Don’t Quit by Edgar Albert Guest

Don’t Quit

by Edgar Albert Guest

Don't Quit by Edgar Albert Guest


When things go wrong, as they sometimes will,

when the road you’re trudging seems all uphill,

when the funds are low and the debts are high,

and you want to smile but you have to sigh,

when care is pressing you down a bit – rest if you must, but don’t you quit.


Life is queer with its twists and turns.

As everyone of us sometimes learns.

And many a fellow turns about when he might have won had he stuck it out.

Don’t give up though the pace seems slow – you may succeed with another blow.

Often the goal is nearer than it seems to a faint and faltering man;


Often the struggler has given up when he might have captured the victor’s cup;

and he learned too late when the night came down,

how close he was to the golden crown.


Success is failure turned inside out – the silver tint of the clouds of doubt,

and when you never can tell how close you are,

it may be near when it seems afar;

so stick to the fight when you’re hardest hit – it’s when things seem worst, you must not quit.

About the Poet

Edgar Albert Guest was a British-born U.S. writer whose poems were widely read during the first half of the 20th century. Guest’s family relocated from Warwickshire, England to the United States in 1891, when Guest was 10 years old.

Edgar Guest began his career at the Detroit Free Press in 1895, where he first worked as a copyboy. He was soon promoted to police writer and later to exchange editor, and in 1904 he began writing verse for the Free Press under the heading “Chaff.”

Those columns evolved into an immensely popular daily feature entitled “Breakfast Table Chat,” which, at the height of its popularity, was syndicated in about 300 other newspapers.

In 1916 Guest published A Heap O’ Livin’, a collection of verses that eventually sold more than 1,000,000 copies. That work was followed by Just Folks (1918), Rhythms of Childhood (1924), Life’s Highway (1933), and Living the Years (1949).

Summary of the Poem

Edgar Albert Guest‘s inspirational poem ‘Don’t Quit’ should inspire readers to work hard no matter how impossible a situation appears.

The speaker admits in the first stanzas of this poem that things will seem “low” at times in one’s life. One may wish to be happy but must contend with negative circumstances beyond their control. “Rest if you must, but don’t quit,” he says on these occasions.

As the lines progress, the speaker includes a number of hazy descriptions of people who have struggled and given up without realizing how close they were to success.

The poem concludes on the same note it began, encouraging readers to persevere even when “you’re hardest hit.”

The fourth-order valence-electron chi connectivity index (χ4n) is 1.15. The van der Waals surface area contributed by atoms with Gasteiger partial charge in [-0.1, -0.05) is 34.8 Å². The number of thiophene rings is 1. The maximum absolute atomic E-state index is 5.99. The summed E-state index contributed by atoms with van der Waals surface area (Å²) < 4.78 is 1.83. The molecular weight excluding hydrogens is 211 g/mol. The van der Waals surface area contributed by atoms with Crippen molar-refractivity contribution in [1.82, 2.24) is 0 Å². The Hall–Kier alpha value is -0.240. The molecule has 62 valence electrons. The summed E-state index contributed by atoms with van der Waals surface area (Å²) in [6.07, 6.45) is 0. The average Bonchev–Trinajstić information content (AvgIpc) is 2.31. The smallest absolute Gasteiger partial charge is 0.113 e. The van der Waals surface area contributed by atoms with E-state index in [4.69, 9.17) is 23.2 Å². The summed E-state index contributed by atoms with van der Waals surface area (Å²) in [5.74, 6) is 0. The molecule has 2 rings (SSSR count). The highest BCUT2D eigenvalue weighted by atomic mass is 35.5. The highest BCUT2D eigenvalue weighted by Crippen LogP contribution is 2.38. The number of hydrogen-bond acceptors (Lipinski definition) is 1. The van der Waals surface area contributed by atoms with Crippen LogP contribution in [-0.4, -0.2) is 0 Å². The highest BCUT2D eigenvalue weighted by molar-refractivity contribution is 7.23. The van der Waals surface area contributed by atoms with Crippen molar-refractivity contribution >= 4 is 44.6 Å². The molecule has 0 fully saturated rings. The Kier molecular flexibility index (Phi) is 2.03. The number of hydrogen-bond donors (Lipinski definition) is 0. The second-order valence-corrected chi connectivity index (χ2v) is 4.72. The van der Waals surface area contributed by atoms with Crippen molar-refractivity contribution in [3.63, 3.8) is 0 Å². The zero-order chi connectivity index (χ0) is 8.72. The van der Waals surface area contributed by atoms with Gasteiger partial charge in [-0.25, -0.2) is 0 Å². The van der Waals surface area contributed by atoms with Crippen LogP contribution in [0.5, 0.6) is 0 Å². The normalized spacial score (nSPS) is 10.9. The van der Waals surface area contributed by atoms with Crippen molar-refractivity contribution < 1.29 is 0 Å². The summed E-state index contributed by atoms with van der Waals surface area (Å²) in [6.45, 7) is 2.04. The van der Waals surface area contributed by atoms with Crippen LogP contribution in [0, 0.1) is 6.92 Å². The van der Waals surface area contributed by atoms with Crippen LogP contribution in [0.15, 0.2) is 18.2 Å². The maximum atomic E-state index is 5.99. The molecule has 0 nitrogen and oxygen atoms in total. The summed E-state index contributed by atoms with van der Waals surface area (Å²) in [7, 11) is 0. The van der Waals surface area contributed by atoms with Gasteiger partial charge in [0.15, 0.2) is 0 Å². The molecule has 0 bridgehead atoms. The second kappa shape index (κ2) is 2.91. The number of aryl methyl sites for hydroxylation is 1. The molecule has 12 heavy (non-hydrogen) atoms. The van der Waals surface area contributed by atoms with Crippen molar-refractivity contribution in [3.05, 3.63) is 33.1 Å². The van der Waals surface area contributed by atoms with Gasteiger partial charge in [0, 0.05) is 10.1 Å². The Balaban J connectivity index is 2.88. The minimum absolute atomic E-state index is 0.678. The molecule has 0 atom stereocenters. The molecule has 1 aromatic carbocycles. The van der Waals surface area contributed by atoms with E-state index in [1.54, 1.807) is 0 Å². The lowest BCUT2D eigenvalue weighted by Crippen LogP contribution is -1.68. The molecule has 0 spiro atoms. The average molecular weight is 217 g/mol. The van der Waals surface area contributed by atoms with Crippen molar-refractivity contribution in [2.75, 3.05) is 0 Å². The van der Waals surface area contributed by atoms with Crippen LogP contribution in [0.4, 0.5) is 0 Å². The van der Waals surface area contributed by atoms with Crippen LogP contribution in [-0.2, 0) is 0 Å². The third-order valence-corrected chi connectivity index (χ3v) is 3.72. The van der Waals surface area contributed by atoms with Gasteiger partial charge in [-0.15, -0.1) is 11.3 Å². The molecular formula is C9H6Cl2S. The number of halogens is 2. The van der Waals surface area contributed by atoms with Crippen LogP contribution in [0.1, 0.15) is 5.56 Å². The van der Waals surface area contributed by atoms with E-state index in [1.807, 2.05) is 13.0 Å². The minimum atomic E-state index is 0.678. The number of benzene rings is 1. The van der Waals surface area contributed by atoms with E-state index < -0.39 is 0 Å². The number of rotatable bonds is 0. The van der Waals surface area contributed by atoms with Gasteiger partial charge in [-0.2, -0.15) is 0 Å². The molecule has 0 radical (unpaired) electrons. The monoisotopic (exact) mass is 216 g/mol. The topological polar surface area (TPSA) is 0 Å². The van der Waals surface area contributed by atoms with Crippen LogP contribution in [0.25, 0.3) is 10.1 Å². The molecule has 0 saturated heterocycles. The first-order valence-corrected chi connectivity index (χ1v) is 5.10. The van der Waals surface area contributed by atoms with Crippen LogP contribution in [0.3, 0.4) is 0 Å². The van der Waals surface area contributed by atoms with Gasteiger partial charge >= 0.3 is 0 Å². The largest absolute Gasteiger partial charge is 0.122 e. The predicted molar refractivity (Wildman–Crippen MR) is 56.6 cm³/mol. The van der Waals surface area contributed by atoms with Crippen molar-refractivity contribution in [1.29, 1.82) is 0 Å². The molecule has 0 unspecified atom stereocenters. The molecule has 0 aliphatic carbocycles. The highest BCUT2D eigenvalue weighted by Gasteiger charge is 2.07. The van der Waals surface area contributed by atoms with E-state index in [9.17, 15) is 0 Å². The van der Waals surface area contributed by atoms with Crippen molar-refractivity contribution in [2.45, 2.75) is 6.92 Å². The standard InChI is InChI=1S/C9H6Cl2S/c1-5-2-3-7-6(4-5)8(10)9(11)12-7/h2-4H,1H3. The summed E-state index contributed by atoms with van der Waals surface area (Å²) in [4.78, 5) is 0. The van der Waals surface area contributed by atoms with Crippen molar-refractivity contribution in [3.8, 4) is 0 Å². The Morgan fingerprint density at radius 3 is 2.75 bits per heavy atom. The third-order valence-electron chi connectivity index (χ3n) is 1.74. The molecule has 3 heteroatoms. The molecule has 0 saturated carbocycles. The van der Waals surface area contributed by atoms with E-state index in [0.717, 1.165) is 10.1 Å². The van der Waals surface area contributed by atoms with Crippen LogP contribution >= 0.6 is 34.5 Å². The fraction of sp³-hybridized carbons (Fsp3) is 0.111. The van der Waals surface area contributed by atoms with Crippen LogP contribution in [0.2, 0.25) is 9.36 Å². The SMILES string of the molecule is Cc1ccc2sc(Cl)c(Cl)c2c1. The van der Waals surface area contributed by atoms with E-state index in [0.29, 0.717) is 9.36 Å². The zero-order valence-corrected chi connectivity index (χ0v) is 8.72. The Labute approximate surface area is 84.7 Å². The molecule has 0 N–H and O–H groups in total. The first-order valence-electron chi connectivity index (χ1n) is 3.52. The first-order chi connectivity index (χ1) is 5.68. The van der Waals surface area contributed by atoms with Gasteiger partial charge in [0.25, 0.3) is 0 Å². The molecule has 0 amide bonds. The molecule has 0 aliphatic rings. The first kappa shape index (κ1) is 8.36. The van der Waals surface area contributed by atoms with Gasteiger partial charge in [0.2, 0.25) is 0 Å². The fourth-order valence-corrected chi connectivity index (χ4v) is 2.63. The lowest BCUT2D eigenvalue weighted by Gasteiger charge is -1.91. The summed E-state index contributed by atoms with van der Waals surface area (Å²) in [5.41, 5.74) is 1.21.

Structure and Form

Edgar Albert Guest‘s ‘Don’t Quit’ is a four-stanza poem divided into uneven sets of lines. The first two stanzas have five lines, known as quintains, the second has three lines, known as tercets, and the fourth has four lines. This is referred to as a quatrain.

The stanzas also contain numerous examples of perfect rhymes. The first and second stanzas rhyme AABBC and AABCD, respectively. The third stanza rhymes ABB, while the final four lines rhyme ABBC.

Although the poem does not adhere to a single rhyme scheme, the use of rhyme throughout aids in the creation of a consistent pattern, making the poem more song-like as a whole.

Literary Techniques

Several literary devices are employed by the poet throughout ‘Don’t Quit.’ Among these are, but are not limited to:

1. Caesura

A pause in a line of verse is introduced by the poet. This could be accomplished through the use of punctuation or a natural pause in the meter. For instance,  “when care is pressing you down a bit – rest if you must, but don’t you quit”.

2. Imagery

Imagery is the use of descriptive language that is particularly interesting. It should arouse the reader’s senses, inspiring them to vividly imagine the scene. For instance, “Don’t give up though the pace seems slow – you may succeed with another blow.”

3. Alliteration

Alliteration occurs when a poet uses the same consonant sound at the beginning of several lines. For example, in line four of the first stanza, “smile” and “sigh” and “twists” and “turns” in line one of the second stanza.

4. Repetition

When a poet repeats one or more elements of a poem, this is known as repetition. This could be a structure, an image, a word, a phrase, or something else. In this instance, the poet employs several forms of repetition, including anaphora.

In conclusion, perseverance is the central theme of this poem. Whatever one is going through in life, it is critical to remain strong, and confident, and not give up, no matter what the outcome appears to be.

Readers who appreciated this content should check some of the other poems and poetry commentary here.

Comments (1)

  1. Major thankies for the article post.Much thanks again. Awesome.

    January 17, 2024 at 1:08 am

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